Getty

Former Glendale mayor rips NHL, Coyotes in blistering letter

18 Comments

The former mayor of Glendale is mad as hell at the NHL and the Arizona Coyotes, and she wrote a letter to Arizona lawmakers to say why.

“Strong emotions rushed through me as I read the recent haughty comments from NHL Commissioner Gary Bettman and Coyotes Owner Andrew Barroway regarding their personally motivated announcement of the absolute impossibility of hockey succeeding in Glendale,” wrote Elaine Scruggs in a letter addressed to State Senator Steve Yarbrough and Speaker of the House J.D. Mesnard.

“As the former Mayor of Glendale who had a front row seat for many of the City’s dealings with the NHL and the Coyotes, I cannot sit silently as they mislead the Arizona Legislature and unabashedly insult the community I love.”

Scruggs’ letter is a response to Bettman’s recent letter to state lawmakers pleading support for a bill that would help the Coyotes fund the construction of a new arena in Greater Phoenix.

“The simple truth?” Bettman wrote. “The Arizona Coyotes must have a new arena location to succeed. The Coyotes cannot and will not remain in Glendale.”

To which Scruggs asserts: a “great deal of fast-talking and fuzzy math” have come from Bettman, Barroway, and Coyotes president and CEO Anthony LeBlanc.

“Disregard the fact that the team ranks last in the NHL in hockey spending, continually trades away top talent while it annually ‘builds for the future,’ and spends next to nothing to market the team. I will say what they will not: the Coyotes position at the bottom of the standings is a leadership problem, not a location problem,” Scruggs writes.

“The facts are easy to verify. Before the Coyotes moved out of downtown Phoenix they ranked 29th in attendance out of the league of 30 teams. Their first year in the Glendale Arena they ranked 19th in attendance. Attendance stayed in that tier until the floundering team started losing their disappointed fans’ support.

“Now the NHL and the Coyotes’ ownership group have hitched their wagons to a new scheme: Senate Bill 1149. After receiving hundreds of millions of dollars from Glendale, the NHL and Coyotes ownership are asking a much larger group of Arizona taxpayers for $225 million in public funding for another new arena. It’s the only way to make hockey work in Arizona, they tell us (again). This is the only solution, they say; this is what will make hockey thrive.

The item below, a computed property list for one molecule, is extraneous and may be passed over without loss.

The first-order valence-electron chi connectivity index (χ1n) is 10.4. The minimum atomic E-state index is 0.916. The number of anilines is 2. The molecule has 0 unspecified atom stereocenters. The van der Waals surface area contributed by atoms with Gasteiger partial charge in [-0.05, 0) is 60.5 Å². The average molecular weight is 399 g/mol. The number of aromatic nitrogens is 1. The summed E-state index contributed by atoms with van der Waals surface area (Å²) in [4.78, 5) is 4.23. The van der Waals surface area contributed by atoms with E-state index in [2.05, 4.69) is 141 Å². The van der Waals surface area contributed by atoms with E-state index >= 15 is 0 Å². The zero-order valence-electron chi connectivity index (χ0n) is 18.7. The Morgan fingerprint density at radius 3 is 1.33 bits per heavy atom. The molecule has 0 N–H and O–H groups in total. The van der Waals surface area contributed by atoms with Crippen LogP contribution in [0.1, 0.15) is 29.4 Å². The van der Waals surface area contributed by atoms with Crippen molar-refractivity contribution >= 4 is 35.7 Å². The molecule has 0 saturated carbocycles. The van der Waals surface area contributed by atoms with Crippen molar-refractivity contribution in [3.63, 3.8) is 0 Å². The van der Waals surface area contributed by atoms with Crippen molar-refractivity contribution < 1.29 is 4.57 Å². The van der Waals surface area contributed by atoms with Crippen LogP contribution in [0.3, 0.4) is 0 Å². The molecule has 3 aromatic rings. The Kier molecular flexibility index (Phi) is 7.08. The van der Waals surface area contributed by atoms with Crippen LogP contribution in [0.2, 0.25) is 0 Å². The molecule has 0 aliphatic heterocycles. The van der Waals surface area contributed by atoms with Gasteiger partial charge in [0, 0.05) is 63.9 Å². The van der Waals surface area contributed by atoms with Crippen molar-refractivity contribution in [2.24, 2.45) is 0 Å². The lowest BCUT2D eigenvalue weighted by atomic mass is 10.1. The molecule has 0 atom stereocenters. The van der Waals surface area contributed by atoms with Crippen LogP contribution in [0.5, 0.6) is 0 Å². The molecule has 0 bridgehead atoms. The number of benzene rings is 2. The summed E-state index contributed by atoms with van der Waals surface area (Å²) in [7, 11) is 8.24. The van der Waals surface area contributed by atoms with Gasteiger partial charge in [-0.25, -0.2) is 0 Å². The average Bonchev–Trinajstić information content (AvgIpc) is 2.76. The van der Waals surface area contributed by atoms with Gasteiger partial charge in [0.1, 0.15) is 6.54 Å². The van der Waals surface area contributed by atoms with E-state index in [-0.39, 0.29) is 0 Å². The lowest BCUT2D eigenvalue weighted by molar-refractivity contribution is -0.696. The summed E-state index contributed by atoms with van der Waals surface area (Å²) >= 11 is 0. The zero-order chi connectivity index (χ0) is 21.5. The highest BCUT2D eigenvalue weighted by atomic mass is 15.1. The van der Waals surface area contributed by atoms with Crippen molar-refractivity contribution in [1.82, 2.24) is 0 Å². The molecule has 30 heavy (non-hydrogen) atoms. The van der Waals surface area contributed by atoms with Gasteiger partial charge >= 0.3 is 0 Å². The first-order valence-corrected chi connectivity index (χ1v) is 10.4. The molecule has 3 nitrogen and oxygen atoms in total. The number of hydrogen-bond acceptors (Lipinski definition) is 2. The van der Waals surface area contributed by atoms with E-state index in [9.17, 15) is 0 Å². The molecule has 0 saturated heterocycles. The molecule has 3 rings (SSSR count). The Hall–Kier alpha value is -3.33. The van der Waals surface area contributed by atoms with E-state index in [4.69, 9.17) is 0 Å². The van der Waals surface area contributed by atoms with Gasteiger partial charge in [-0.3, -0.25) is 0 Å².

“They say a lot of things.”

It is a blistering letter, and you can read the whole thing here.

Related: Report: Coyotes’ arena financing plan in trouble

Islanders’ D getting crowded with four-year deal for Adam Pelech

Getty
Leave a comment

If nothing else, quantity probably won’t be much of an issue for the New York Islanders’ defense in 2017-18.

GM Garth Snow locked down another blueliner on Monday, as he signed Adam Pelech to a four-year contract. The deal is worth $1.6 million per season ($6.4M overall), according to Newsday’s Arthur Staple.

Pelech, 22, played 44 games at the NHL level in 2016-17, collecting 10 points and struggling from an analytics standpoint. He also appeared in nine games with the Islanders in 2015-16.

Staple notes that this could make for a logjam – or, to put a positive spin on it, make for a lot of competition – particularly if the Isles can strike a deal with Calvin de Haan soon. If that pans out, they’d have eight defensemen who would need to go through waivers.

On the bright side, the Islanders’ defense looks respectable on paper, and that’s assuming that Pelech doesn’t take a step forward. If he does, this could be another respectable, under-the-radar move by Snow.

At the moment, it mainly seems like adding depth and flexibility, which isn’t the worst thing, either.

Plenty of opportunity on revamped Blackhawks defense

Getty
Leave a comment

For almost a decade, Niklas Hjalmarsson was a mainstay on the Blackhawks’ back end, quietly providing some of the most effective defense in the league.